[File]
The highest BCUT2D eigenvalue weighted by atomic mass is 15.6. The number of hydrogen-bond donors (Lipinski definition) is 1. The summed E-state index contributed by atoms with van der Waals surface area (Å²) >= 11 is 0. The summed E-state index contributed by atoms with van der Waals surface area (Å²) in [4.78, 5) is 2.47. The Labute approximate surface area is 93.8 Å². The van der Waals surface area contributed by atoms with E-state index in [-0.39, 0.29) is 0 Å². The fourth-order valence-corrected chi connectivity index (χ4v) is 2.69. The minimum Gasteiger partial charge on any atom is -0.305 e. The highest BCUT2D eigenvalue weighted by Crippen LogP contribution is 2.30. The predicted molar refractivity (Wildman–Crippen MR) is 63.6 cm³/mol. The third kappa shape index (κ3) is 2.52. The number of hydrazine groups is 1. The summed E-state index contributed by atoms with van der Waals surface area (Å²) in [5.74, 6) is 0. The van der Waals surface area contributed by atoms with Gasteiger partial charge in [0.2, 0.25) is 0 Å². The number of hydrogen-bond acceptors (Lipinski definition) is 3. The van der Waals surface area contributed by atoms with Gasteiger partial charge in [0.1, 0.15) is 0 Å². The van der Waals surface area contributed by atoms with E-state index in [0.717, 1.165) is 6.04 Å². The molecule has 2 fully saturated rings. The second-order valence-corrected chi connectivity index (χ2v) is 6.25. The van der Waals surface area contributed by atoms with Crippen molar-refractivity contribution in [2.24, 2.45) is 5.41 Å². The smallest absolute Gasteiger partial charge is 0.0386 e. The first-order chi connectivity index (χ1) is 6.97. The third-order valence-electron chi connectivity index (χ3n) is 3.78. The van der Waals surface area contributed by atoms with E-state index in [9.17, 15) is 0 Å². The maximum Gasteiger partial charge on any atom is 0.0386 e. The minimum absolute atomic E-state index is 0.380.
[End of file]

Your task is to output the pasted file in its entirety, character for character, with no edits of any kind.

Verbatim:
The highest BCUT2D eigenvalue weighted by atomic mass is 15.6. The number of hydrogen-bond donors (Lipinski definition) is 1. The summed E-state index contributed by atoms with van der Waals surface area (Å²) >= 11 is 0. The summed E-state index contributed by atoms with van der Waals surface area (Å²) in [4.78, 5) is 2.47. The Labute approximate surface area is 93.8 Å². The van der Waals surface area contributed by atoms with E-state index in [-0.39, 0.29) is 0 Å². The fourth-order valence-corrected chi connectivity index (χ4v) is 2.69. The minimum Gasteiger partial charge on any atom is -0.305 e. The highest BCUT2D eigenvalue weighted by Crippen LogP contribution is 2.30. The predicted molar refractivity (Wildman–Crippen MR) is 63.6 cm³/mol. The third kappa shape index (κ3) is 2.52. The number of hydrazine groups is 1. The summed E-state index contributed by atoms with van der Waals surface area (Å²) in [5.74, 6) is 0. The van der Waals surface area contributed by atoms with Gasteiger partial charge in [0.2, 0.25) is 0 Å². The number of hydrogen-bond acceptors (Lipinski definition) is 3. The van der Waals surface area contributed by atoms with Gasteiger partial charge in [0.1, 0.15) is 0 Å². The van der Waals surface area contributed by atoms with E-state index in [0.717, 1.165) is 6.04 Å². The molecule has 2 fully saturated rings. The second-order valence-corrected chi connectivity index (χ2v) is 6.25. The van der Waals surface area contributed by atoms with Crippen molar-refractivity contribution in [2.24, 2.45) is 5.41 Å². The smallest absolute Gasteiger partial charge is 0.0386 e. The first-order chi connectivity index (χ1) is 6.97. The third-order valence-electron chi connectivity index (χ3n) is 3.78. The van der Waals surface area contributed by atoms with E-state index in [9.17, 15) is 0 Å². The maximum Gasteiger partial charge on any atom is 0.0386 e. The minimum absolute atomic E-state index is 0.380.